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Friday, October 11th, 2013 AT 12:02 AM
Tiny
CARADIODOC
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The lean issue would also result from a vacuum leak. A much less common cause is an exhaust leak ahead of the front oxygen sensor. In between the puffs of exhaust gas flow, the momentum creates little puffs of vacuum that can draw in outside air. The oxygen in that air is detected as running too lean too long. The computer will try to correct that by dumping in more fuel but there will still always be that extra oxygen.

The mixture can only be adjusted up or down about ten percent based on oxygen sensor readings. It rarely gets to those extremes, but even then the engine will run reasonably well. The clue would be in the fuel trim numbers on the scanner. If they're high positive, the computer is adding fuel, most likely in relation to what set the lean code. If the numbers are high negative, the computer is subtracting fuel from the pre-programmed calculations. Then you have to determine if that is because it sees a too-rich condition from the O2 sensor or in response to other sensor readings. The MAP sensor has the biggest say in how much fuel is needed. All kinds of symptoms can occur when the fuel metering calculations are based on incorrect information from him.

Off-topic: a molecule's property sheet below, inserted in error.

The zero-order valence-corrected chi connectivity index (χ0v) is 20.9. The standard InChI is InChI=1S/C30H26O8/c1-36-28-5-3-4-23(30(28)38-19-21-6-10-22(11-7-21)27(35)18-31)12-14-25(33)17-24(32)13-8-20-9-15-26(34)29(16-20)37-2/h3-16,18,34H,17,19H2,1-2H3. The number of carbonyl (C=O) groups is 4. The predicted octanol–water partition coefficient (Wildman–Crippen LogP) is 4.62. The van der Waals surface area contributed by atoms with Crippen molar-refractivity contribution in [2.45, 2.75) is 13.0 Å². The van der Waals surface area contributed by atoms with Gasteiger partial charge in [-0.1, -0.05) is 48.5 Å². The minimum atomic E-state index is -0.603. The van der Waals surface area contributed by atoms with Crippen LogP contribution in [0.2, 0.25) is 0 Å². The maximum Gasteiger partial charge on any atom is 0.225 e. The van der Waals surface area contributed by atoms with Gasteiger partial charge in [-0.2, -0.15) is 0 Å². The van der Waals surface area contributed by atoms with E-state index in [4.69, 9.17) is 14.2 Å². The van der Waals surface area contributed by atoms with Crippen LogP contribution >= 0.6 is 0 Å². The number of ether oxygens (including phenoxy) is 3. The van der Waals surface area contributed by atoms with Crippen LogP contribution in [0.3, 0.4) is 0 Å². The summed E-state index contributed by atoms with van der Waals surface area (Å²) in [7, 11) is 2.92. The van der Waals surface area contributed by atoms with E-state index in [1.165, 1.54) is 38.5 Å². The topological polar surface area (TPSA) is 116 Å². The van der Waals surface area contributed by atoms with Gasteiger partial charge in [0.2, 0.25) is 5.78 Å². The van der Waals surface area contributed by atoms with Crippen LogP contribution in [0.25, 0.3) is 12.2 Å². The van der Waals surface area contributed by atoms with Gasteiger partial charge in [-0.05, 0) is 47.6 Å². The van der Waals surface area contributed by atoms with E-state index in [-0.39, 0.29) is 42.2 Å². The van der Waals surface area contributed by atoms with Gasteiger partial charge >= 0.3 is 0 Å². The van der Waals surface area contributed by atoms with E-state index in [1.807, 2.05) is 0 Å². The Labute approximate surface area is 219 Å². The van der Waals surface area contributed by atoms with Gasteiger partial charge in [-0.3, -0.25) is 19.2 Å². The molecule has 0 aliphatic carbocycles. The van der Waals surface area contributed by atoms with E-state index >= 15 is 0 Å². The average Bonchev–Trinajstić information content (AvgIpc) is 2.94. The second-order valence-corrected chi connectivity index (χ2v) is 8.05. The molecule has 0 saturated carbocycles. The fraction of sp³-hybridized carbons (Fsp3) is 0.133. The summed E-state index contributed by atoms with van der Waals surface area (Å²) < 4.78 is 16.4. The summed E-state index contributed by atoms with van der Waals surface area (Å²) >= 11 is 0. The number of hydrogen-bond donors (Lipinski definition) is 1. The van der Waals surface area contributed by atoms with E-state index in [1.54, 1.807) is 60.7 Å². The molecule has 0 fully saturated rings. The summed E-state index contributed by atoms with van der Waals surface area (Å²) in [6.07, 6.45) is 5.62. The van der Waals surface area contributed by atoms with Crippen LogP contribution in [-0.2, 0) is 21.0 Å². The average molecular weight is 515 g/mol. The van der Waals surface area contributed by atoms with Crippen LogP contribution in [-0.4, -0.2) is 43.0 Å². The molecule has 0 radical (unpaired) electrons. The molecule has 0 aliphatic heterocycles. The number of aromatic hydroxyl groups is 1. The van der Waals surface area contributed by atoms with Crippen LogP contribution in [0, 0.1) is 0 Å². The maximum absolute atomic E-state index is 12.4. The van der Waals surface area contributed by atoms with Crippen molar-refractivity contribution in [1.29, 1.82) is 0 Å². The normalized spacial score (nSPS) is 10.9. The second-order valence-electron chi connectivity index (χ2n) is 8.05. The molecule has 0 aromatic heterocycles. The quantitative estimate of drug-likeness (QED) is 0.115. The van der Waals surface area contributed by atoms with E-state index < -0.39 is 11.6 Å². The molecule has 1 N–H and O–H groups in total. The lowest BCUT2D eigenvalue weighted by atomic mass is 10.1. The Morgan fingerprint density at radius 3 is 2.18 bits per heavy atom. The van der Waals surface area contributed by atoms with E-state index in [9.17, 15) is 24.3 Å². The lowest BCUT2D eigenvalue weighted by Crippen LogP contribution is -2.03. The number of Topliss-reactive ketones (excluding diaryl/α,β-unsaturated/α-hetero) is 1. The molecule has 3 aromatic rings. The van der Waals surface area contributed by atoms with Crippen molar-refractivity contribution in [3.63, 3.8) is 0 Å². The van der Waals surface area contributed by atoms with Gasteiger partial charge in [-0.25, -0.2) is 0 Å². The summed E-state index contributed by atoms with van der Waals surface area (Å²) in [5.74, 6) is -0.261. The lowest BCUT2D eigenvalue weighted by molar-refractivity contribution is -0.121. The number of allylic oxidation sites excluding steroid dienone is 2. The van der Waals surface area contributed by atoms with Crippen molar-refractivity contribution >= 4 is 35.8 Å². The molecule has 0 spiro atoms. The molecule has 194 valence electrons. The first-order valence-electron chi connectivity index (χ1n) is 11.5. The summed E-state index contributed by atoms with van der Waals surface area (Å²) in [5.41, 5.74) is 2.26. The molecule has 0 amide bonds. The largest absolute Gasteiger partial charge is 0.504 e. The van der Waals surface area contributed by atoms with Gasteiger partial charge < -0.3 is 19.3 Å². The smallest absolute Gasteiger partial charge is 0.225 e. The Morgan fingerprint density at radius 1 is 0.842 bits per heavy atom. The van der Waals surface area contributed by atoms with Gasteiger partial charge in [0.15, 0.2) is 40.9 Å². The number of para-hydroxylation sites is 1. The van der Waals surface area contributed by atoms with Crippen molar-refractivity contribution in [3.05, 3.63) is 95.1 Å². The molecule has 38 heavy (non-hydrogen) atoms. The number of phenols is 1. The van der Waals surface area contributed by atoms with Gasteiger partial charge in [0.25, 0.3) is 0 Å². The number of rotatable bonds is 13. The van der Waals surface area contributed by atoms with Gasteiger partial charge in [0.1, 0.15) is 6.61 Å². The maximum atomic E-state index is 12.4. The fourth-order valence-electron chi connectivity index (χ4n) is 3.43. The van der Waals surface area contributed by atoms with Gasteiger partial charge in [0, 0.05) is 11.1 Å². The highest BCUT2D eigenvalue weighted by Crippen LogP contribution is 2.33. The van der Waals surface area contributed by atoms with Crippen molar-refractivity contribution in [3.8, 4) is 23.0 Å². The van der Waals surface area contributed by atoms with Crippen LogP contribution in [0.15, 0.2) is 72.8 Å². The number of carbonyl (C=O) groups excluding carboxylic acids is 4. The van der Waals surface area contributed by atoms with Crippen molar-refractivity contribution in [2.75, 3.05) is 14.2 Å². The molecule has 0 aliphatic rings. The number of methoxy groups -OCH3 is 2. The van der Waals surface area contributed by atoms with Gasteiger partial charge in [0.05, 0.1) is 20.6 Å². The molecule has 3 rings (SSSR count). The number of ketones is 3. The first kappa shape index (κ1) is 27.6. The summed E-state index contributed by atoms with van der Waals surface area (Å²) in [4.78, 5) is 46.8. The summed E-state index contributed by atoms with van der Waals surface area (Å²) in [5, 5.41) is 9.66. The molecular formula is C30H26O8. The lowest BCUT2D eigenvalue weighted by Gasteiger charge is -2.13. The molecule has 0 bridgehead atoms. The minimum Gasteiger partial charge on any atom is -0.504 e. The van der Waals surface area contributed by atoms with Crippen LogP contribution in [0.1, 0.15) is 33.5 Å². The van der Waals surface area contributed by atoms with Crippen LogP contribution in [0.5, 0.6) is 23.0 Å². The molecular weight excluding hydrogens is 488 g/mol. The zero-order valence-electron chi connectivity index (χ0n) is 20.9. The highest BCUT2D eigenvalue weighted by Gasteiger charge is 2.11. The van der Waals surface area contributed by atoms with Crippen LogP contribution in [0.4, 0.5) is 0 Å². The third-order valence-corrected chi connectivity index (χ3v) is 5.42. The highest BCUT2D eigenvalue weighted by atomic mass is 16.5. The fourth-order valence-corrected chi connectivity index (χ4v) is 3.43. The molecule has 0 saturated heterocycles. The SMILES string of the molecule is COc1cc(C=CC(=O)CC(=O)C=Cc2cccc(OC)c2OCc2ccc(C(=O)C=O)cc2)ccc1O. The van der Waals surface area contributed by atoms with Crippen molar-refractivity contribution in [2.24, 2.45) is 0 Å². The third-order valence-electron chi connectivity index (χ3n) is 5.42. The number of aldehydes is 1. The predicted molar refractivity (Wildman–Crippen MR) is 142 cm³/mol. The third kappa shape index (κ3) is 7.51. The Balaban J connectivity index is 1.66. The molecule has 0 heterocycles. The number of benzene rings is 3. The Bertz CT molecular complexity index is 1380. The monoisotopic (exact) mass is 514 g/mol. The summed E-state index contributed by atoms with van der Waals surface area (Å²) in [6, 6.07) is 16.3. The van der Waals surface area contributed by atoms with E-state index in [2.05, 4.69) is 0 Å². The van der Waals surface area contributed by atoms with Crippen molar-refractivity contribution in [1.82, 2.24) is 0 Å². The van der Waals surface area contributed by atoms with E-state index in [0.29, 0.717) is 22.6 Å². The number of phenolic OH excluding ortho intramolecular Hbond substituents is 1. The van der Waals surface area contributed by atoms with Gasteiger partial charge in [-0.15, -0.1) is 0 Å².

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Friday, October 11th, 2013 AT 1:02 AM